Rosuvastatin Pretreatment in Patients Undergoing Elective PCI to Reduce the Incidence of Myocardial Periprocedural Necrosis: The ROMA Trial

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The aim of this study is to assess the efficacy of the high-dose rosuvastatin preadministration in reducing periprocedural myocardial necrosis and major adverse cardiovascular and cerebrovascular events (MACCE) in patients undergoing elective percutaneous coronary intervention (PCI).


Elective PCI may be complicated with an elevation of cardiac biomarkers. Several studies suggested that pretreatment with statins may be associated with a reduction in periprocedural myocardial necrosis.


One hundred and sixty patients with stable angina who underwent elective PCI were randomly assigned to receive either a preprocedural loading dose (40 mg) of rosuvastatin group (RG,n= 80) or a standard treatment [control group (CG),n= 80].The primary endpoint was the incidence of periprocedural myocardial necrosis. The secondary endpoint was the assessment of MACCE [cardiac death, all-myocardial infarction (MI), stroke, and target vessel revascularization (TVR)] at a 30-day and 12-month follow-up, as well as the rate of periprocedural rise of Troponin T-serum levels >3× upper limit of normal.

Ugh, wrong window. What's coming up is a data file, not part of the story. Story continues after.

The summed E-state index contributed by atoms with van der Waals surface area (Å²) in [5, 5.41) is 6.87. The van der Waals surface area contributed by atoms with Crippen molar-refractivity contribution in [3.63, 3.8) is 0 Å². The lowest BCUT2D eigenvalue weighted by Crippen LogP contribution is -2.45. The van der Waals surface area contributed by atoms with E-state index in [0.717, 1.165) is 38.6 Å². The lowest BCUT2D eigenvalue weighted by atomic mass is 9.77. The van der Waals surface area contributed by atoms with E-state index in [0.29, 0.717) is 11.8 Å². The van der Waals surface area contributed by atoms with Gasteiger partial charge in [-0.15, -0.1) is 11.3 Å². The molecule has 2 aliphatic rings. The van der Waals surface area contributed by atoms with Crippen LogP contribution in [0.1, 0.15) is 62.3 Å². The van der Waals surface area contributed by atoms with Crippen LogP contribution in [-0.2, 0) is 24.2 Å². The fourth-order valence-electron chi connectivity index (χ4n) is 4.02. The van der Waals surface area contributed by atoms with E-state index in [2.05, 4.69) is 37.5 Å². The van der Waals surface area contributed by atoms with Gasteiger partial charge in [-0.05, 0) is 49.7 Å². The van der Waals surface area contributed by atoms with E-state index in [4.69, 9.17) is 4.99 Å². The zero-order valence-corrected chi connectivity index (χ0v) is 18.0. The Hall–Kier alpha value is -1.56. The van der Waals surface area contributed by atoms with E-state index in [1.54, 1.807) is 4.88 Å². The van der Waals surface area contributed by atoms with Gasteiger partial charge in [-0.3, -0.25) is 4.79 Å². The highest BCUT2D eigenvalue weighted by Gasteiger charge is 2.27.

Twelve and 24-hr post-PCI creatinine kinase MB isoform elevation >3× occurred more frequently in the CG than in the RG (22.7 vs. 7.1;P= 0.034 and 26.4 vs. 8.7;P= 0.003). At the 30-day and 12-month follow-up, the incidence of cumulative MACCE was higher in CG than in the RG (30.0% vs. 8.7%;P= 0.001 and 35.0% vs. 12.5%;P= 0.001).The difference between the groups was mainly due to the periprocedural MI incidence (26.4% vs. 8.7%;P= 0.003).The rate of cardiac death, spontaneous MI, TVR, and stroke were similar in the two groups.


High loading dose of rosuvastatin within 24 hr before elective PCI seems to decrease the incidence of periprocedural myocardial necrosis during a period of 12-months compared to the standard treatment.

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